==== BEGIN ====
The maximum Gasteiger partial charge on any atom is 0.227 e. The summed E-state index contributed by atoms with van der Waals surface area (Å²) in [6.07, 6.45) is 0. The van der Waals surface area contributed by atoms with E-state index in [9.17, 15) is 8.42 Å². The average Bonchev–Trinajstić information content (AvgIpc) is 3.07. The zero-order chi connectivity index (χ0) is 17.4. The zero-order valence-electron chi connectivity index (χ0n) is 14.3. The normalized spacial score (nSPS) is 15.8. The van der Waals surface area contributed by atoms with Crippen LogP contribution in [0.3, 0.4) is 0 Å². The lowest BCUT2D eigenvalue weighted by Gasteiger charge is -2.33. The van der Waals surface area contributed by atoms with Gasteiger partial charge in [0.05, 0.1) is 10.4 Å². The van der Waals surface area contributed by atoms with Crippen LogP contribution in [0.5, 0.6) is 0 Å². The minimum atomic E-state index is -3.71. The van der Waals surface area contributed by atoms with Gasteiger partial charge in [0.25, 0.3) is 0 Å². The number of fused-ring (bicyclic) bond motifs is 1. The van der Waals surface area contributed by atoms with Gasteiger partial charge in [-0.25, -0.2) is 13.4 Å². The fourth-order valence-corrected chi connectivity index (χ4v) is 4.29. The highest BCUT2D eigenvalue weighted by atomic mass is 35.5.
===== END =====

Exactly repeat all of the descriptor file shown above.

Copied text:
The maximum Gasteiger partial charge on any atom is 0.227 e. The summed E-state index contributed by atoms with van der Waals surface area (Å²) in [6.07, 6.45) is 0. The van der Waals surface area contributed by atoms with E-state index in [9.17, 15) is 8.42 Å². The average Bonchev–Trinajstić information content (AvgIpc) is 3.07. The zero-order chi connectivity index (χ0) is 17.4. The zero-order valence-electron chi connectivity index (χ0n) is 14.3. The normalized spacial score (nSPS) is 15.8. The van der Waals surface area contributed by atoms with Crippen LogP contribution in [0.3, 0.4) is 0 Å². The lowest BCUT2D eigenvalue weighted by Gasteiger charge is -2.33. The van der Waals surface area contributed by atoms with Gasteiger partial charge in [0.05, 0.1) is 10.4 Å². The van der Waals surface area contributed by atoms with Crippen LogP contribution in [0.5, 0.6) is 0 Å². The minimum atomic E-state index is -3.71. The van der Waals surface area contributed by atoms with Gasteiger partial charge in [0.25, 0.3) is 0 Å². The number of fused-ring (bicyclic) bond motifs is 1. The van der Waals surface area contributed by atoms with Gasteiger partial charge in [-0.25, -0.2) is 13.4 Å². The fourth-order valence-corrected chi connectivity index (χ4v) is 4.29. The highest BCUT2D eigenvalue weighted by atomic mass is 35.5.